Day 4 (Tuesday, January 1, 2019) The morning was warmer than the expected teens, probably in the upper 30s. We had light rain and occasional snow and sleet during the day, so we just walked! As Bob said, “What else are you gonna do?”
We were fired up about being back on the trail and made 18 miles before camping. My typical day with a loaded pack is 12 so this was quite a pull but made easier by the relatively flat route that followed a historic railroad bed once used in logging operations.
Day 5 (Wednesday, January 2)
At the end of our long walk on Tuesday, darkness dictated that we camp near Bee Fork, so we woke at a low elevation with damp tents. Our first task was to cross the cold and slightly swollen Bee Fork followed by 11 miles before camping at 3 p.m.
Day 6 (Thursday, January 3)
We passed through Sutton Bluff recreation area which included a low water bridge across the Black River. The campground was closed but included RV hookups and attractive facilities.
We hiked 12.5 miles through some beautiful and open woods before making camp at 3:15 p.m.
I paused in the middle of Brushy Creek for the following photo to capture the clear rushing water. I used only Aquamira water treatment drops for the duration of the trip.
As we approached Strother Creek, we noticed an odd sulfur smell. Water from this creek runs through lead mine tailings and hikers are advised not to use this as a water source. It looked pretty but smelled funky.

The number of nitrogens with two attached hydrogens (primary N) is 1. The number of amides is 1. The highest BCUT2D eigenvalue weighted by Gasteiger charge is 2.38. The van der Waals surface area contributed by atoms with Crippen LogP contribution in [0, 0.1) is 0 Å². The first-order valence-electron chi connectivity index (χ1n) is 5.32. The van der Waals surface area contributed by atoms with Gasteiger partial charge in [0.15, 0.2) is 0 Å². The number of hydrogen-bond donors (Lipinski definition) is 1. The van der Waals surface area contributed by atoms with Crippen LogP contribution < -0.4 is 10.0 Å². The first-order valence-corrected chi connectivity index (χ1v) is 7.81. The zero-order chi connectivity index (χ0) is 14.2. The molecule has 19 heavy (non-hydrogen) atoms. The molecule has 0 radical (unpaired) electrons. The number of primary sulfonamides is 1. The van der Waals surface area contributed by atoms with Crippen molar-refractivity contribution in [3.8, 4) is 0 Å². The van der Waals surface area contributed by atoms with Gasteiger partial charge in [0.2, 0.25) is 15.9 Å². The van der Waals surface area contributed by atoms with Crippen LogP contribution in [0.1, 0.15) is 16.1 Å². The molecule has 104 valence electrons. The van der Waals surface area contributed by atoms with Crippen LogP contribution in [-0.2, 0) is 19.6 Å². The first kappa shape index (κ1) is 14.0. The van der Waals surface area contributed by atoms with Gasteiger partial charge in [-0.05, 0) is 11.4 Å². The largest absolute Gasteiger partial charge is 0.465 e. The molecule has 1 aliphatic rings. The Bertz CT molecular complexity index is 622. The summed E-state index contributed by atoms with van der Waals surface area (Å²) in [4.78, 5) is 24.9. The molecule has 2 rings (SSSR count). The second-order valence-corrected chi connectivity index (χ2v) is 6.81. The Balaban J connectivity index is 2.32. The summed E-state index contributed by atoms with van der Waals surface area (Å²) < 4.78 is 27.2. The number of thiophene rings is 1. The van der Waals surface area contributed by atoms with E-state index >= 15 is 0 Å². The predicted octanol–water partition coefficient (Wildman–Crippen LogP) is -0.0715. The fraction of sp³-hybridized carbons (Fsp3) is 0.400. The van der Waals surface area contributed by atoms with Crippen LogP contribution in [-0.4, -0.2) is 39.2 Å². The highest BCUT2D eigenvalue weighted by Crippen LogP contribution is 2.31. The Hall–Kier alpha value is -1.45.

A word about campsites: Our final campsite was on a low bench near the Barton Fen Trailhead, an excellent site! We passed several fire rings over the seven days of hiking but chose to avoid those few high-use spots. We didn’t build fires and left nothing more than a small tent-shaped impression in leaves where we camped.
Psychological resources in the Ozarks: We passed several log cuts that reminded us of inkblots. The Rorschach inkblot test was developed in 1921…Funny what you’re motivated to look up after a long hike. Bob took a photo of the star and I got another one that was more random. I thought some of the fungi we saw could also fit with psychological testing…maybe “Ozarks Fungi Assessment of Psychological Associations (OFAPA).”
Day 7 (Friday, January 4)
Woke to a light rain that must have begun around 4 a.m. Loading the pack under my rainfly went well.
Light rain began to be mixed with sleet and then became fairly strong sleet. With the high humidity, temperatures probably felt colder than they measured, but we were trucking across a series of small creek crossings at a pretty good pace.
I thought it was probably noon and was surprised when we arrived at the Hwy DD Trailhead to learn it was almost 2 p.m. Time flies when you’re having fun! We paused to pay respects to John Roth and the many volunteers who make this trail possible.
It felt great to now have approximately 160 miles of the Ozark Trail completed, and we’re looking forward to more!
To read our first Ozark Trail report: Coloring Our World: 88 Mile on Missouri’s Ozark Trail
To read our report of Arkansas’ Ozark Highlands Trail trek: Walk…Eat…Sleep…Repeat – The Ozark Highlands Trail